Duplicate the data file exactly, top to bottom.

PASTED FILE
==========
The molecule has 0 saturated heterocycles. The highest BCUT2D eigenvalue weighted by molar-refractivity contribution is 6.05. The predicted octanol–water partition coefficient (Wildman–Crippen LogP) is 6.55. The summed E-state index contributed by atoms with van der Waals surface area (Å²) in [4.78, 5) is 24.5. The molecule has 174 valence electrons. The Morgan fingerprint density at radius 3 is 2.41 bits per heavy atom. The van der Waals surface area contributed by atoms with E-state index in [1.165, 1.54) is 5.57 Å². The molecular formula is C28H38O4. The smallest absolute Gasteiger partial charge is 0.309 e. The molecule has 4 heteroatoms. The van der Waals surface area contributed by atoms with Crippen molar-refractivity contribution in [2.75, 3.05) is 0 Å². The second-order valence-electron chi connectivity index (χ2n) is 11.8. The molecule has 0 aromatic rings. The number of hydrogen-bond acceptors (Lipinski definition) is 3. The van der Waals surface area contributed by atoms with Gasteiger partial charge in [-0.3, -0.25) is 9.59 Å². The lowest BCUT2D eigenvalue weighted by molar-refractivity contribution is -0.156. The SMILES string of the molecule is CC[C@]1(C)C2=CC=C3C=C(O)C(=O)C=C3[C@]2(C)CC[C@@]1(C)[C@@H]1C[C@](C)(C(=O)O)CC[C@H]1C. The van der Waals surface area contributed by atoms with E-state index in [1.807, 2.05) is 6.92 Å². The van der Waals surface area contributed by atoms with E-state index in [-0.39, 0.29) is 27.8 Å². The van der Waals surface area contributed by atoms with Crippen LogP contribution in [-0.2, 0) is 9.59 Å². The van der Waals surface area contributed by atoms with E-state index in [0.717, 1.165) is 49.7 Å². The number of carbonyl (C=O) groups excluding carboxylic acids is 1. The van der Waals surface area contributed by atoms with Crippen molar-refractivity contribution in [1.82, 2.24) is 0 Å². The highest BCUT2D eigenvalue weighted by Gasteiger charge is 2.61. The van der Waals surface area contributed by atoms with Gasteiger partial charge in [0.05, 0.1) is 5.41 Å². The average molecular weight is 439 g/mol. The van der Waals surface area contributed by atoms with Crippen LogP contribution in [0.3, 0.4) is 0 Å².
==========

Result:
The molecule has 0 saturated heterocycles. The highest BCUT2D eigenvalue weighted by molar-refractivity contribution is 6.05. The predicted octanol–water partition coefficient (Wildman–Crippen LogP) is 6.55. The summed E-state index contributed by atoms with van der Waals surface area (Å²) in [4.78, 5) is 24.5. The molecule has 174 valence electrons. The Morgan fingerprint density at radius 3 is 2.41 bits per heavy atom. The van der Waals surface area contributed by atoms with E-state index in [1.165, 1.54) is 5.57 Å². The molecular formula is C28H38O4. The smallest absolute Gasteiger partial charge is 0.309 e. The molecule has 4 heteroatoms. The van der Waals surface area contributed by atoms with Crippen molar-refractivity contribution in [2.75, 3.05) is 0 Å². The second-order valence-electron chi connectivity index (χ2n) is 11.8. The molecule has 0 aromatic rings. The number of hydrogen-bond acceptors (Lipinski definition) is 3. The van der Waals surface area contributed by atoms with Gasteiger partial charge in [-0.3, -0.25) is 9.59 Å². The lowest BCUT2D eigenvalue weighted by molar-refractivity contribution is -0.156. The SMILES string of the molecule is CC[C@]1(C)C2=CC=C3C=C(O)C(=O)C=C3[C@]2(C)CC[C@@]1(C)[C@@H]1C[C@](C)(C(=O)O)CC[C@H]1C. The van der Waals surface area contributed by atoms with E-state index in [1.807, 2.05) is 6.92 Å². The van der Waals surface area contributed by atoms with E-state index in [-0.39, 0.29) is 27.8 Å². The van der Waals surface area contributed by atoms with Crippen LogP contribution in [-0.2, 0) is 9.59 Å². The van der Waals surface area contributed by atoms with E-state index in [0.717, 1.165) is 49.7 Å². The number of carbonyl (C=O) groups excluding carboxylic acids is 1. The van der Waals surface area contributed by atoms with Crippen molar-refractivity contribution in [1.82, 2.24) is 0 Å². The highest BCUT2D eigenvalue weighted by Gasteiger charge is 2.61. The van der Waals surface area contributed by atoms with Gasteiger partial charge in [0.05, 0.1) is 5.41 Å². The average molecular weight is 439 g/mol. The van der Waals surface area contributed by atoms with Crippen LogP contribution in [0.3, 0.4) is 0 Å².